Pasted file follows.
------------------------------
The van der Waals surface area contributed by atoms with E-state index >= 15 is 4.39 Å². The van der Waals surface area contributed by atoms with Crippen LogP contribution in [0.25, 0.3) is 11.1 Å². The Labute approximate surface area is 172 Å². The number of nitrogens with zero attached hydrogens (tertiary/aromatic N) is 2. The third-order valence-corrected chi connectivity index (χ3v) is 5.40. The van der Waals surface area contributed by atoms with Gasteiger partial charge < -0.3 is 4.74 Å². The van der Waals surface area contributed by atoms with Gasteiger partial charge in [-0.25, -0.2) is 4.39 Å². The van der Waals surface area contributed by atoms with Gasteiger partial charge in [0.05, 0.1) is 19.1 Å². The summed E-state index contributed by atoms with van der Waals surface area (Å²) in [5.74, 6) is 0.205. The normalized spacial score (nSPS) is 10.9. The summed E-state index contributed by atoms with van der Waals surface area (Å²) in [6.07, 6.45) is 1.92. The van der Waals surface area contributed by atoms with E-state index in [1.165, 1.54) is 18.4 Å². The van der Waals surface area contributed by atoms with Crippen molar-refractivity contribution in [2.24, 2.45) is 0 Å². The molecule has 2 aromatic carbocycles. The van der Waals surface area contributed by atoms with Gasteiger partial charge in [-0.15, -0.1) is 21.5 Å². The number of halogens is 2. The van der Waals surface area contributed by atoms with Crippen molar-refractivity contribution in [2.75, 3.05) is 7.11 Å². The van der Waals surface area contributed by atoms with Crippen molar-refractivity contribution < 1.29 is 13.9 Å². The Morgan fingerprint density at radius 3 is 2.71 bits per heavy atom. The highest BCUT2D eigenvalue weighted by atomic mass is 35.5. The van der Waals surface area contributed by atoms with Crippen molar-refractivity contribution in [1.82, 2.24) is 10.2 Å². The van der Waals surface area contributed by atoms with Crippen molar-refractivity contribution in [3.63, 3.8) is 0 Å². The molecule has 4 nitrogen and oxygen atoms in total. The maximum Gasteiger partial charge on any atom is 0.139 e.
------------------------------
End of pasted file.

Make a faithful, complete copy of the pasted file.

The van der Waals surface area contributed by atoms with E-state index >= 15 is 4.39 Å². The van der Waals surface area contributed by atoms with Crippen LogP contribution in [0.25, 0.3) is 11.1 Å². The Labute approximate surface area is 172 Å². The number of nitrogens with zero attached hydrogens (tertiary/aromatic N) is 2. The third-order valence-corrected chi connectivity index (χ3v) is 5.40. The van der Waals surface area contributed by atoms with Gasteiger partial charge < -0.3 is 4.74 Å². The van der Waals surface area contributed by atoms with Gasteiger partial charge in [-0.25, -0.2) is 4.39 Å². The van der Waals surface area contributed by atoms with Gasteiger partial charge in [0.05, 0.1) is 19.1 Å². The summed E-state index contributed by atoms with van der Waals surface area (Å²) in [5.74, 6) is 0.205. The normalized spacial score (nSPS) is 10.9. The summed E-state index contributed by atoms with van der Waals surface area (Å²) in [6.07, 6.45) is 1.92. The van der Waals surface area contributed by atoms with E-state index in [1.165, 1.54) is 18.4 Å². The van der Waals surface area contributed by atoms with Crippen molar-refractivity contribution in [2.24, 2.45) is 0 Å². The molecule has 2 aromatic carbocycles. The van der Waals surface area contributed by atoms with Gasteiger partial charge in [-0.15, -0.1) is 21.5 Å². The number of halogens is 2. The van der Waals surface area contributed by atoms with Crippen molar-refractivity contribution in [2.75, 3.05) is 7.11 Å². The van der Waals surface area contributed by atoms with Crippen molar-refractivity contribution < 1.29 is 13.9 Å². The Morgan fingerprint density at radius 3 is 2.71 bits per heavy atom. The highest BCUT2D eigenvalue weighted by atomic mass is 35.5. The van der Waals surface area contributed by atoms with Crippen molar-refractivity contribution in [1.82, 2.24) is 10.2 Å². The van der Waals surface area contributed by atoms with Crippen molar-refractivity contribution in [3.63, 3.8) is 0 Å². The molecule has 4 nitrogen and oxygen atoms in total. The maximum Gasteiger partial charge on any atom is 0.139 e.